THE FOSSIL-FUEL ADDICTION

THE FOSSIL-FUEL ADDICTION

Currently, greenhouse gas emissions are still rising, a team of scientists from Stanford University, within the Global Carbon Project found out. A 2010 NASA study confirms that Earth’s average surface temperature rose by 0.8 degrees Celsius over the last century. The Arctic is exhibiting record melting levels. And Greenland alone contributes to ocean rise by a millimeter per year.

The United Nations Intergovernmental Panel on Climate Change said that by 2050, all greenhouse gas emissions must halt, in order to avoid global temperatures from rising above 1.5 degrees Celsius.

But “for three years, we saw flat greenhouse gas emissions at the same time [that] the world economy grew. That was good news. We hoped that represented peak emissions. It didn’t,” said Robert Jackson, professor of Earth system science.

GLOBAL EMISSIONS REACHED A RECORD LEVEL

Between 2017 and 2018, the U.S. output of greenhouse gas rose by 2.7 percent. China’s output is estimated at 4.7 percent and India’s at 6.3 percent, while the European Union’s increased by only 0.7 percent. All in all, that means 36.2 billion metric tons.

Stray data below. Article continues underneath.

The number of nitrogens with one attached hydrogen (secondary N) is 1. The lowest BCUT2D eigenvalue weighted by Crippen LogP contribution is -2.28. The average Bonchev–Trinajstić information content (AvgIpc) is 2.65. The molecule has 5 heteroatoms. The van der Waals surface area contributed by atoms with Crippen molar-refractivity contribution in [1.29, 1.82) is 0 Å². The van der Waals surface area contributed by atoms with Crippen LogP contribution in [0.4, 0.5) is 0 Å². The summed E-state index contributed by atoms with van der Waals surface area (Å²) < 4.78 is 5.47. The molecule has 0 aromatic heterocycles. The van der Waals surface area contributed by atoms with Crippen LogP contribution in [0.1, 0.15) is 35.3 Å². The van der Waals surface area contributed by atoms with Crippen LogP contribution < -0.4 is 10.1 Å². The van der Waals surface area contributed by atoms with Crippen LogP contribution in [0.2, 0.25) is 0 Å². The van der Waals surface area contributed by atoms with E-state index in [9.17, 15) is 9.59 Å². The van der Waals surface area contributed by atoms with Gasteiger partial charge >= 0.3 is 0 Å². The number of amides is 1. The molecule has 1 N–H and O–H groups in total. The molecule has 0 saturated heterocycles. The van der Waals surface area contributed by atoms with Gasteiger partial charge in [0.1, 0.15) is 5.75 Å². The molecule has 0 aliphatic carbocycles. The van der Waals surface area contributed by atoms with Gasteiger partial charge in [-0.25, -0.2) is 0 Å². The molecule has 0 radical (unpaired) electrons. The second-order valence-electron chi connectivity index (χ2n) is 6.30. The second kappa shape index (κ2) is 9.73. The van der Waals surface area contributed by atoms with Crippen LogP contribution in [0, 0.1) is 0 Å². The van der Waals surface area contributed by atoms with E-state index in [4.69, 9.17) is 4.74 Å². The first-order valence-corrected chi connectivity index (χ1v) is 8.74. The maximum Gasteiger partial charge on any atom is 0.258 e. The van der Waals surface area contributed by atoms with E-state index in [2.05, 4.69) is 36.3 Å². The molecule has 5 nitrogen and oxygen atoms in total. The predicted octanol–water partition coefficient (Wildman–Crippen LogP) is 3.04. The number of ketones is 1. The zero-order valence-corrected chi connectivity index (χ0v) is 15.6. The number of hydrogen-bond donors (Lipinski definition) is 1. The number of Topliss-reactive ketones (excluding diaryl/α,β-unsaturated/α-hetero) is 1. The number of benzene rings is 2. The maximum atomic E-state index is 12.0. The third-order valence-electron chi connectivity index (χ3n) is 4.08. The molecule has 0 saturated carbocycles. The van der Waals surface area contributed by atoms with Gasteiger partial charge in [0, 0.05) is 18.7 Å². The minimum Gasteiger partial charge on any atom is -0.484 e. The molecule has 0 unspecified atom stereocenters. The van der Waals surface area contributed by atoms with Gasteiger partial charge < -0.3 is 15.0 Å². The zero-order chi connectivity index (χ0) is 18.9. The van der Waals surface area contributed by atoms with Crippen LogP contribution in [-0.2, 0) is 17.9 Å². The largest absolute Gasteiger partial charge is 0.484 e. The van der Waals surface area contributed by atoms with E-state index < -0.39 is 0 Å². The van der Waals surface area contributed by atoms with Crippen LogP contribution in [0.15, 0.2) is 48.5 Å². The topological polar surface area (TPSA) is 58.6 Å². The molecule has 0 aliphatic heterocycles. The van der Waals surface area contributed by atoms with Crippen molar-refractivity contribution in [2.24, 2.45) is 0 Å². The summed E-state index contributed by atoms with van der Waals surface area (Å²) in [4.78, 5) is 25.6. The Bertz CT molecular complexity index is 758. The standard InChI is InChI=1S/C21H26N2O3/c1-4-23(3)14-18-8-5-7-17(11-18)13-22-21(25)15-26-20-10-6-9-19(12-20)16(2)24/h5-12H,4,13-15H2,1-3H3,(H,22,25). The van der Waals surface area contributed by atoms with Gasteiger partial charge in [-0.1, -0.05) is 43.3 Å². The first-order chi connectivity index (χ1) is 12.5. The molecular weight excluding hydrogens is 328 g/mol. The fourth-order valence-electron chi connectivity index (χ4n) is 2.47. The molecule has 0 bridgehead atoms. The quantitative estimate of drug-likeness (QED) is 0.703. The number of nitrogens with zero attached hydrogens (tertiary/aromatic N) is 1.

In the United States, heating and cooling homes and various other structures during a cold winter and a hot summer, increased fossil fuel emissions. The decline of oil price increased the purchasing of larger cars and trucks. The rapid development of economy in India gets it to finance and build any available energy project, as to bring electricity to millions of people that don’t have access to it, while China is incentivizing heavy industry and coal-power projects.

With drivers both meteorological and economic related, the global picture being quite complex. But “every coal plant they build is likely to be polluting 40 years from now,” professor Jackson said.

THE GOOD NEWS

Despite the trends, 15 gigawatts of coal plants in the U.S. are expected to close this year – which is a record. Also, Canada and the U.S. decreased coal consumption by about 40 percent in the last 13 years. And “the pricing for wind and solar is now competitive with that of fossil fuels, in many cases,” Robert Jackson said, more optimistic.

Although emissions rise quickly, scientists still believe that green energy will prevail. But the question is how much more warming will occur and how hard will it be to counterbalance it in the future. And will the fossil-fuel addiction be replaced by green and clean energy production

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